Could a 6 yr exposure to Cidex, then Cidex OPA and other cold sterilization solutions contributed to the development of asthma and a mixed connective tissue disorder when previously I had no health problems
Cidex Glutaraldehyde is reported to significantly impact the respiratory system of persons working with the product when it is used without optimum ventilation (Massachusetts Nurses Association, 2002). It is particularly relevant to note that uncontrolled environmental exposures to glutaraldehyde are associated with increased incidence and prevalence of occupational asthma. Worker exposure to glutaraldehyde vapor concentrations exceeding safe and allowable limits puts workers at risk of respiratory illnesses, particularly related to irritant symptoms of the skin, eyes, nose, and lungs (Romano-Woodward, 2000).
Glutaraldehyde is a high-level disinfectant used in gastrointestinal (GI) lab settings since the early 1980s. There have been physical symptoms associated with glutaraldehyde exposure in employees using glutaraldehyde, particularly if the work environment does not have adequate ventilation systems. Even when GI lab environments have the most sophisticated equipment, there can be events resulting in workers developing physical symptoms like irritations to the skin, eyes, nose, and lungs in environments without proper ventilation.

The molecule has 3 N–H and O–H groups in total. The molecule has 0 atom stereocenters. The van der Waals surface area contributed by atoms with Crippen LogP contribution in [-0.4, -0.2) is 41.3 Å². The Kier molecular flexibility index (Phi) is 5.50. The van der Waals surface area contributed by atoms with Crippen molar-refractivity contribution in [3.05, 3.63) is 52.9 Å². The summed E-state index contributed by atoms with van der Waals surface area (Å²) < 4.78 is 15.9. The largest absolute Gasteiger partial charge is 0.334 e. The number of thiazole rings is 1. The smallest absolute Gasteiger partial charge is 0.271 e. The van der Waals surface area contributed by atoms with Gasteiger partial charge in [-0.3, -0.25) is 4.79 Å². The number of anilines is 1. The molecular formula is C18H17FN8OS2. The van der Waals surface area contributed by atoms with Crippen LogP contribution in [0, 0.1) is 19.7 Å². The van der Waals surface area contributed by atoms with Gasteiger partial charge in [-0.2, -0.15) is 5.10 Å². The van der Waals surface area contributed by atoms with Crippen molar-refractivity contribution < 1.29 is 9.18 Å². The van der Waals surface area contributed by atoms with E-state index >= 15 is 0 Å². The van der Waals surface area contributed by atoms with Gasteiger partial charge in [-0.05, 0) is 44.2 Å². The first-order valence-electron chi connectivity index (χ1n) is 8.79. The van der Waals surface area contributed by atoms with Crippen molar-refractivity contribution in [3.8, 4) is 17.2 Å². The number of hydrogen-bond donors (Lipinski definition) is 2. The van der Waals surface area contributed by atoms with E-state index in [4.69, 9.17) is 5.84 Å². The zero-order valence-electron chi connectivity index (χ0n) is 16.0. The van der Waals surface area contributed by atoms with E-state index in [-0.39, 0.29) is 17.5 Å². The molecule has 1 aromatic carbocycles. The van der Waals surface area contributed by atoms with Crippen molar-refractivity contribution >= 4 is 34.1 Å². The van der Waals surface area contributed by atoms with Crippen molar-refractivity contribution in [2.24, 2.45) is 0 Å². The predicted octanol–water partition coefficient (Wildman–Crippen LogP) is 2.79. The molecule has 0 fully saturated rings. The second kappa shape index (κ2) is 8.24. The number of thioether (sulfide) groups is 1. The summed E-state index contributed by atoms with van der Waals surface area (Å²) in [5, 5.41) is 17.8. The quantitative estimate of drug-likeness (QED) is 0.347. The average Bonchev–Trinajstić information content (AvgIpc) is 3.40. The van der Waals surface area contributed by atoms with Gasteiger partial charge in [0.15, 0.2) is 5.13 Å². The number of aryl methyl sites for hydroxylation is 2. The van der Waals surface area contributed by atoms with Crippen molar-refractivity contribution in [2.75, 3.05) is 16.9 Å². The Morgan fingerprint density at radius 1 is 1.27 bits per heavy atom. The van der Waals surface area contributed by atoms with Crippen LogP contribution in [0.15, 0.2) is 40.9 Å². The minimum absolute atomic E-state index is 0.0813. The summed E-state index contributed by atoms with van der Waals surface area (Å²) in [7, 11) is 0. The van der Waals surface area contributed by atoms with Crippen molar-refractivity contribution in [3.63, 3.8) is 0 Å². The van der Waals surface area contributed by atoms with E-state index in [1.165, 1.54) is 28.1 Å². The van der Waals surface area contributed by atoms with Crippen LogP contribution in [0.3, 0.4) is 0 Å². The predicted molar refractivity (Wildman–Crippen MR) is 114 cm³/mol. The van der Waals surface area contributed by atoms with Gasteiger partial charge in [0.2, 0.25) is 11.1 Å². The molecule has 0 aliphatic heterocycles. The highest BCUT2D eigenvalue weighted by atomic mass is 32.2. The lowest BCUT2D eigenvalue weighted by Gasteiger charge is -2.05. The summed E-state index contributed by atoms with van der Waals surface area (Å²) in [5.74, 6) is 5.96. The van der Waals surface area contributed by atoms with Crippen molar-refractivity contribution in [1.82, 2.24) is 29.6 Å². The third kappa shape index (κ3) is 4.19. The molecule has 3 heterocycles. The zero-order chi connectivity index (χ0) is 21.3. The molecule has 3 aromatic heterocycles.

There is also a risk for GI lab employees to become sensitized to glutaraldehyde; subsequent exposure to small amounts of glutaraldehyde can lead to skin rashes, rhinitis, conjunctivitis, and occupationally induced asthma (White, 2001). Although there have been grassroots level initiatives focusing on worker safety in the GI lab, there are currently no specific policies protecting GI lab workers from glutaraldehyde exposure in unsafe concentrations.
Cidex OPA (0.55% ortho-phthalaldehyde) is marketed as a safer alternative to 2% glutaraldehyde for endoscope decontamination. It is deemed to be safer.
I could find no association with either product with connective tissue diseases.
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